Media Mention of Ghaith al-Omari in Washington Report On Middle East Affairs - September 1, 2008 - 12:00am

IN A JUNE 27 panel entitled “Making Sense of the Arab-Israel Nightmare” held at the New America Foundation in Washington, DC, speakers discussed the lessons to be learned from past administrations and prospects for the Bush administration in its final months, as well as prospects for the next administration. Ghaith al-Omari, a former policy adviser to Palestinian President Mahmoud Abbas, Daniel Levy, former senior policy adviser in the Israeli prime minister’s office, and Aaron Miller, author of The Much Too Promised Land, addressed the Arab-Israeli conflict largely as an inherited problem.

Miller began by saying of the current U.S. administration, in which he served under former Secretary of State Colin Powell, “I don’t think much of its diplomacy. I understand that it had an unworkable hand… [but] this administration had other priorities, bad hand or not.”

The goal, then, according to Miller, is to be Hippocratic about the next six months: to “do no harm,” and to leave the next president with something unresolved, but workable.

In order to leave behind a viable process, Levy encouraged the Bush administration to remember its ABCs (Anything But Clinton): he discouraged it from forcing through a grand but untenable agreement between Israeli Prime Minister Ehud Olmert and Abbas, saying, “the United States cannot impose its political timetable on the Middle East.”

In Al-Omari’s opinion, the goal of the coming months should be simply to strengthen the process, thereby enabling it to withstand the transition.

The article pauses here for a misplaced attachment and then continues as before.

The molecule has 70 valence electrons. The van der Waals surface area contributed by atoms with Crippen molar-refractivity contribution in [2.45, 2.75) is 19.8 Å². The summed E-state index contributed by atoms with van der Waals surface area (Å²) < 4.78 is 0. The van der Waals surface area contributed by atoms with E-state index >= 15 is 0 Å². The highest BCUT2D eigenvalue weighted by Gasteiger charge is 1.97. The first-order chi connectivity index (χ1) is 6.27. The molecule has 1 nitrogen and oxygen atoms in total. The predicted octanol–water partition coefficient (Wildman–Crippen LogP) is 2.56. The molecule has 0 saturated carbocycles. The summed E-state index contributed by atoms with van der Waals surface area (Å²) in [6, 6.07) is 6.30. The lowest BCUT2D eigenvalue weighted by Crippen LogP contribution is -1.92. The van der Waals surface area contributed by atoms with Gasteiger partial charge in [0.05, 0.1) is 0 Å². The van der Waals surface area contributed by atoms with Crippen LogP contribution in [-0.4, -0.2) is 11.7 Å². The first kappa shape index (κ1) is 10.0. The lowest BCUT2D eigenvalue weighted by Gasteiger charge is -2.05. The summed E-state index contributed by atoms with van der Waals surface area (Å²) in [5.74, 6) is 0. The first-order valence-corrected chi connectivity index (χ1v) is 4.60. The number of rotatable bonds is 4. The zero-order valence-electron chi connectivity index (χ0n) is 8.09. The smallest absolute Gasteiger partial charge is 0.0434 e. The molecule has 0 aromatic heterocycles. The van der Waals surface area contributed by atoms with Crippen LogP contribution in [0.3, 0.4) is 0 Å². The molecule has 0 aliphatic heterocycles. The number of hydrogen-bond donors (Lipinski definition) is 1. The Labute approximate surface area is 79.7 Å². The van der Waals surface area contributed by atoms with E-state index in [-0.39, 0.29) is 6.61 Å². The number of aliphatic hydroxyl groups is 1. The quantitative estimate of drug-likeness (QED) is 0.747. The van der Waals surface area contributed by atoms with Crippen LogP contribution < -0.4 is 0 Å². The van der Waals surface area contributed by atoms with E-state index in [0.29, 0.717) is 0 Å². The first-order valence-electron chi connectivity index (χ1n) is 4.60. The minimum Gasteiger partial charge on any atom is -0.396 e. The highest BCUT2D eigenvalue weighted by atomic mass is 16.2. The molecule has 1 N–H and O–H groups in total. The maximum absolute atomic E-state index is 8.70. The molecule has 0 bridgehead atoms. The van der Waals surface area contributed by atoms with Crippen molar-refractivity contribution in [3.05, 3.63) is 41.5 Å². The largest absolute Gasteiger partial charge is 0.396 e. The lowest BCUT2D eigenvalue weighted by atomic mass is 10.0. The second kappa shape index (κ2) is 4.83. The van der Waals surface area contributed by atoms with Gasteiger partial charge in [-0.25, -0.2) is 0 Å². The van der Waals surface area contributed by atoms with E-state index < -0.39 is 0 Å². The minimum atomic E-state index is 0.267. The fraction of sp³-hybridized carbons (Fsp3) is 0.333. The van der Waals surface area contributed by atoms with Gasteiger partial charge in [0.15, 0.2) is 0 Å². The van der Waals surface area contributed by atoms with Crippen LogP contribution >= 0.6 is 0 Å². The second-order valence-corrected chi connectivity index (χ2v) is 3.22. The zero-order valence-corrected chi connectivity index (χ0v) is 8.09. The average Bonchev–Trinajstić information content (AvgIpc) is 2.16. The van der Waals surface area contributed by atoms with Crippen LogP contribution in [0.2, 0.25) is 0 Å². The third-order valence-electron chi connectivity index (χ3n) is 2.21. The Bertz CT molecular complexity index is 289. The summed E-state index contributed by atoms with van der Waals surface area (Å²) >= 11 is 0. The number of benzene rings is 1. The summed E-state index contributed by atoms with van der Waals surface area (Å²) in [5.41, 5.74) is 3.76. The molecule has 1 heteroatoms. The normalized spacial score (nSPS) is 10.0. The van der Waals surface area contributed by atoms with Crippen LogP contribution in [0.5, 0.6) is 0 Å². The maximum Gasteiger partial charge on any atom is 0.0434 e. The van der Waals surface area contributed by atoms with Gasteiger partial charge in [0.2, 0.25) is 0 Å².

Strengthening the process will require some focus on the situation on the ground, he elaborated. The Israelis must show their serious commitment to resolving the problem, Al-Omari argued, by imposing a settlement freeze, while Palestinian responsibility will lie in security. Short of such significant acts of good faith are confidence-building measures, such as prisoner releases and opening some Jerusalem institutions, which are easy to implement and, if timed correctly, create an ongoing sense of progress.

And when progress is being made, added Levy, as in the case of the cease-fire between Israel and Hamas, America must “let [it] breathe.” That seemed an apt catchphrase for the light-handed approach promoted by the whole panel for the final six months of the Bush administration. President Bush, the panelists agreed, should leave as his legacy the chance for the next president to succeed. In human life, explained Miller, “the most compelling ideology is success…No president is going to want to take this on if he inherits a disaster.”

Either way, however, Levy cautioned the future president, “You’re sucked in. Either the Middle East sets the agenda for you or you set the agenda for it. I suggest the latter.”


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